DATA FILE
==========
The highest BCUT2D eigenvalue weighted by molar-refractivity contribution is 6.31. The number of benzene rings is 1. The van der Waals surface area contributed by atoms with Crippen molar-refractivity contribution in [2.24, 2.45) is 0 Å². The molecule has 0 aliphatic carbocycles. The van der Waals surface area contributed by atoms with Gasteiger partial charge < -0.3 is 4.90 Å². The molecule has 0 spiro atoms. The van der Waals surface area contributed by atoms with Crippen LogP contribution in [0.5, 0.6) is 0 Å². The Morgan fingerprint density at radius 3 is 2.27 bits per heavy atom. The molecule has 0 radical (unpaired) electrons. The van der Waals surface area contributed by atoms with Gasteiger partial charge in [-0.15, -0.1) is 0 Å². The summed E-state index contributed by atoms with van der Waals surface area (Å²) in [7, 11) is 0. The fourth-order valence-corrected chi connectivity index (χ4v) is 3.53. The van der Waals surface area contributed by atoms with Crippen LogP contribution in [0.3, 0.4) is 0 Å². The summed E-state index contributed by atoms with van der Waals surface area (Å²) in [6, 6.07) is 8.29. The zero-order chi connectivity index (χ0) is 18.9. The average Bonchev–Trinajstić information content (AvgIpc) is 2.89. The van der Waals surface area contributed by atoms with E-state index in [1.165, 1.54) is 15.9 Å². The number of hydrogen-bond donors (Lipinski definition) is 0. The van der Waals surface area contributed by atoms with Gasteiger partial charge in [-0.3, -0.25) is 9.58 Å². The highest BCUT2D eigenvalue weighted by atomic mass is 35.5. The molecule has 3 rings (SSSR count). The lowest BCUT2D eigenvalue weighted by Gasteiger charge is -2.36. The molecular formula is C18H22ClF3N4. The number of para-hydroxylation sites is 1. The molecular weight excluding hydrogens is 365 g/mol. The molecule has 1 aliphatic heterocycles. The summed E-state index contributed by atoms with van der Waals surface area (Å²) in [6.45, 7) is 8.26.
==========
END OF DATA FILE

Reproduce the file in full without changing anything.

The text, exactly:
The highest BCUT2D eigenvalue weighted by molar-refractivity contribution is 6.31. The number of benzene rings is 1. The van der Waals surface area contributed by atoms with Crippen molar-refractivity contribution in [2.24, 2.45) is 0 Å². The molecule has 0 aliphatic carbocycles. The van der Waals surface area contributed by atoms with Gasteiger partial charge < -0.3 is 4.90 Å². The molecule has 0 spiro atoms. The van der Waals surface area contributed by atoms with Crippen LogP contribution in [0.5, 0.6) is 0 Å². The Morgan fingerprint density at radius 3 is 2.27 bits per heavy atom. The molecule has 0 radical (unpaired) electrons. The van der Waals surface area contributed by atoms with Gasteiger partial charge in [-0.15, -0.1) is 0 Å². The summed E-state index contributed by atoms with van der Waals surface area (Å²) in [7, 11) is 0. The fourth-order valence-corrected chi connectivity index (χ4v) is 3.53. The van der Waals surface area contributed by atoms with Crippen LogP contribution in [0.3, 0.4) is 0 Å². The summed E-state index contributed by atoms with van der Waals surface area (Å²) in [6, 6.07) is 8.29. The zero-order chi connectivity index (χ0) is 18.9. The average Bonchev–Trinajstić information content (AvgIpc) is 2.89. The van der Waals surface area contributed by atoms with E-state index in [1.165, 1.54) is 15.9 Å². The number of hydrogen-bond donors (Lipinski definition) is 0. The van der Waals surface area contributed by atoms with Gasteiger partial charge in [-0.3, -0.25) is 9.58 Å². The highest BCUT2D eigenvalue weighted by atomic mass is 35.5. The molecule has 3 rings (SSSR count). The lowest BCUT2D eigenvalue weighted by Gasteiger charge is -2.36. The molecular formula is C18H22ClF3N4. The number of para-hydroxylation sites is 1. The molecular weight excluding hydrogens is 365 g/mol. The molecule has 1 aliphatic heterocycles. The summed E-state index contributed by atoms with van der Waals surface area (Å²) in [6.45, 7) is 8.26.